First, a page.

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Guide’s Choice: Hiking, Biking, Paddling, and Sledding Adventures

From paddling Lake Superior to glacier-hopping in Alaska: 6 hair-raising, lung-busting adventures from America's top outfitters

Alaskan Glacier Hopping

Sink your pick into something a little steeper.

Trail-less and ice-carved, the Hanagita Peak region of the Chugach Mountains is wild country, even by Alaskan standards. Without a guide, you’d be toast. With the mountain-savvy folks from St. Elias Alpine Guides, you’ll blitz the wilderness in 5 adrenaline-packed days. Start with a 40-minute bush-plane flight to an old mine site, climb an alpine pass between the Chitna and Bremner Rivers, and then descend a roped route along a steep glacier, with awesome views of 16,390-foot Mt. Blackburn. Once down, you’ll explore the valleys around Hanagita Peak, then head for the Klu River and your bush plane out.

Contact: St. Elias Alpine Guides, (888) 933-5427; www.steliasguides.com

Minnesota Icecapades

Dogsled into the heart of a Northern winter.

Ten below zero, stars as sharp as sparks, sled dogs howling back to the wolves-just another soul-stirring moment among many on an 8-day, 75-mile dogsled traverse of Minnesota’s Boundary Waters Canoe Area and Ontario’s Quetico Wilderness Park with Arctic explorer Paul Schurke. You couldn’t do this trip alone, so harness up the dogs at French Lake and let Schurke teach you how to mush. You’ll cross a series of iced-over lakes, pass frozen waterfalls and ancient pictographs, and camp in heated tents on quiet bays. Need a break from the dogs? The skiing and snowshoeing potential is endless.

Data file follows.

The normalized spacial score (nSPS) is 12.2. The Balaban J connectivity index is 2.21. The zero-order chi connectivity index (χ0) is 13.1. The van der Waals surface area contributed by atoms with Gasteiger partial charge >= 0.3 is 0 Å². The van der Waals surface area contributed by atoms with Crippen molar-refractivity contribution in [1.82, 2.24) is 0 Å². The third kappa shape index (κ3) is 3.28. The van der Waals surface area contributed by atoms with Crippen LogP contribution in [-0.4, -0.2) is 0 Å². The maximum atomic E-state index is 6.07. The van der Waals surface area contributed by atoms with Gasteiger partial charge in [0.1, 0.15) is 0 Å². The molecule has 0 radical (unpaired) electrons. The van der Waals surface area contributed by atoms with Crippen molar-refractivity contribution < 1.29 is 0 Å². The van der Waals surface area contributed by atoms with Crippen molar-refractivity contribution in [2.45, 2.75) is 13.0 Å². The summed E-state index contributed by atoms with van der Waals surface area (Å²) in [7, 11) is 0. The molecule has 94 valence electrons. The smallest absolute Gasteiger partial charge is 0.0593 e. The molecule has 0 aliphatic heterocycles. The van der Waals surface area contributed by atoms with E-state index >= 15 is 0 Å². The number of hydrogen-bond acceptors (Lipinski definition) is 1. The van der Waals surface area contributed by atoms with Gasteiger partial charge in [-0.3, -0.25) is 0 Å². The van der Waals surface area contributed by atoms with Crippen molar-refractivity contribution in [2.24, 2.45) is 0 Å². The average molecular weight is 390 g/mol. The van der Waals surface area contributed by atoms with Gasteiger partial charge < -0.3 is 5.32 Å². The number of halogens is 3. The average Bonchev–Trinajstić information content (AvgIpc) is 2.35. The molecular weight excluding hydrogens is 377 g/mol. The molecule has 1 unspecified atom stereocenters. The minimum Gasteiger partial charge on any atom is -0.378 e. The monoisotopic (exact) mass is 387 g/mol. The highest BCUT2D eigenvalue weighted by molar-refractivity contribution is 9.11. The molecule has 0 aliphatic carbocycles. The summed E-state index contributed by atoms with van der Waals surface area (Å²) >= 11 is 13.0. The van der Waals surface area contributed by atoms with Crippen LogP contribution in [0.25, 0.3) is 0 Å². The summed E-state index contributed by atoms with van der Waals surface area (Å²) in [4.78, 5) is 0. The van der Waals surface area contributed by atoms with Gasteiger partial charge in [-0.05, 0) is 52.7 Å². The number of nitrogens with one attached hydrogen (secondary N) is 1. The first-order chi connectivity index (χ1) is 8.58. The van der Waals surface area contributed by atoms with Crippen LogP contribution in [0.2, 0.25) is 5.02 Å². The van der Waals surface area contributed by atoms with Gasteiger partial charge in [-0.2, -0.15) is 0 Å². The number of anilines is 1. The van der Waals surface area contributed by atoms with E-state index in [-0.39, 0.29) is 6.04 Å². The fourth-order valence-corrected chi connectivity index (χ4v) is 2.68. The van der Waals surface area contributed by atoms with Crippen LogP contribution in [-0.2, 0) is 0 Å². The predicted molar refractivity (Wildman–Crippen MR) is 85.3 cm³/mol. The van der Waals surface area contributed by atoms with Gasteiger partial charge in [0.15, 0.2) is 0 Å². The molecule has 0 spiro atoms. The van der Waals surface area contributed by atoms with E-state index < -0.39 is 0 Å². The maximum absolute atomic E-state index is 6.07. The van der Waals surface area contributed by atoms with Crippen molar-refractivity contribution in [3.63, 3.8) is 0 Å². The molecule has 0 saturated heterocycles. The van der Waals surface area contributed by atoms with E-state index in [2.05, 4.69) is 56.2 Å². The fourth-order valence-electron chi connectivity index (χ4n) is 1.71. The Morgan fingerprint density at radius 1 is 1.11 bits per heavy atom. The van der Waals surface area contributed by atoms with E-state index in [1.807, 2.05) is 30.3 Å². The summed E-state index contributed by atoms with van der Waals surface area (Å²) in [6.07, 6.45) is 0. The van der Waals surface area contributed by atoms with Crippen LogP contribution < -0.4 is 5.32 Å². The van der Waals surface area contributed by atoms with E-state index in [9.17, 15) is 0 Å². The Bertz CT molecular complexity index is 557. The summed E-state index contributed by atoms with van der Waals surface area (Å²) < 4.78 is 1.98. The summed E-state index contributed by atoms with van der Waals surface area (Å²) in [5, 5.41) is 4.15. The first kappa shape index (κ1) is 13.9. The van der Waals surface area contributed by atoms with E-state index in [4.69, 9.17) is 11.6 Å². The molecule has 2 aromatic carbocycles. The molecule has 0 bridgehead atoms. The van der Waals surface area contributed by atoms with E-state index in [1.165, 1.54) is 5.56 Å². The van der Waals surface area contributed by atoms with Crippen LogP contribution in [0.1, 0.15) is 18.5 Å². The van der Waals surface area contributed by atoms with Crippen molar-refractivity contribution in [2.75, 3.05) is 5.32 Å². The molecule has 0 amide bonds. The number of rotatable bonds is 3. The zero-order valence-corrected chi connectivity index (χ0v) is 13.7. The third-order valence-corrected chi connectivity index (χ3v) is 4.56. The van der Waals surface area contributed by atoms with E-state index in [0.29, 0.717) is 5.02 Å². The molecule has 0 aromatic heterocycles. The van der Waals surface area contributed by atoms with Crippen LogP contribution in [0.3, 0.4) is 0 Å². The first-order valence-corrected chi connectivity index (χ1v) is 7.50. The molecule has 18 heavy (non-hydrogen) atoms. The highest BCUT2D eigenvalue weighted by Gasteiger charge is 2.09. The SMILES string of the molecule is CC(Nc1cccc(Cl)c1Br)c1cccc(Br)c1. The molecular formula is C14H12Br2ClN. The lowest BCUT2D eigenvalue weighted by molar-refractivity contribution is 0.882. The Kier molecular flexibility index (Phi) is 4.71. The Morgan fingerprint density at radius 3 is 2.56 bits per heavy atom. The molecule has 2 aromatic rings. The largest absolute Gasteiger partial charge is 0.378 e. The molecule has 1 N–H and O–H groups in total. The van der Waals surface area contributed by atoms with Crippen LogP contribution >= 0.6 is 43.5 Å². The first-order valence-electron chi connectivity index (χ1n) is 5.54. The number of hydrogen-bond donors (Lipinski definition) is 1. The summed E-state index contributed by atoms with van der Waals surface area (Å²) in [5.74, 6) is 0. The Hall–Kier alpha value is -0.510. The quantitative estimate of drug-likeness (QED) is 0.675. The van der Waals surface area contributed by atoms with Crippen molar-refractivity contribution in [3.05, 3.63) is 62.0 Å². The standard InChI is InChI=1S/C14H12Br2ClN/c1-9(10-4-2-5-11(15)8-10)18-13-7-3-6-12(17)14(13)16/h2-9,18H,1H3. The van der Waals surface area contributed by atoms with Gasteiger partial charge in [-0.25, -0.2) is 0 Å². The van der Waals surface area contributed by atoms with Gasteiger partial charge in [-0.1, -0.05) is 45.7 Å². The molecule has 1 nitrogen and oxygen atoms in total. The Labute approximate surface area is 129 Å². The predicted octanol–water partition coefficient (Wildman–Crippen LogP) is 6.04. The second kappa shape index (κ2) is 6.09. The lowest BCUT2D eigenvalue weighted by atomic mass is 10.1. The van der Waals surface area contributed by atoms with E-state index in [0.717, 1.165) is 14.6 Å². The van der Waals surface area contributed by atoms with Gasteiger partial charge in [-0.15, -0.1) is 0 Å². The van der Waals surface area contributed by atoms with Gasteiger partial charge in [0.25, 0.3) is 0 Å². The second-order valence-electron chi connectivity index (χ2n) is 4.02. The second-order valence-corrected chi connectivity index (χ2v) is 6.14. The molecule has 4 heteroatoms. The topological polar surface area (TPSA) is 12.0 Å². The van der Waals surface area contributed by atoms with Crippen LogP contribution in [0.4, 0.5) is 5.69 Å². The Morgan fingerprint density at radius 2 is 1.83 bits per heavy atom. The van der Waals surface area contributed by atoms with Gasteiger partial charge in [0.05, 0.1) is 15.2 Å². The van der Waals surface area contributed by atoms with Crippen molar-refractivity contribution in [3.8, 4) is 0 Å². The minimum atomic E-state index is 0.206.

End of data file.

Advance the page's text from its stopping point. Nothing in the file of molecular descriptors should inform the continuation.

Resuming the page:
Contact: Wintergreen Dogsledding, (218) 365-6022; www.dogsledding.com

Escalante Exploration

Play Lewis and Clark in a sea of stone and light.

Anonymity adds to the adventure on this outfitter’s creative treks. The routes vary according to your interests, but many climb one nameless ridge after another, reminding you just how little traffic Utah’s 1.9-million-acre Grand Staircase-Escalante National Monument sees. One sweet 5-day outing begins with a difficult 6-mile scramble and 1,200-foot drop into your basecamp along the Wingate section of the Escalante River. From there, you can explore trail-less canyons, hike to Anasazi sites, and search for mountain lion tracks.

Contact: Escalante Canyon Outfitters, (888) 326-4453; www.ecohike.com

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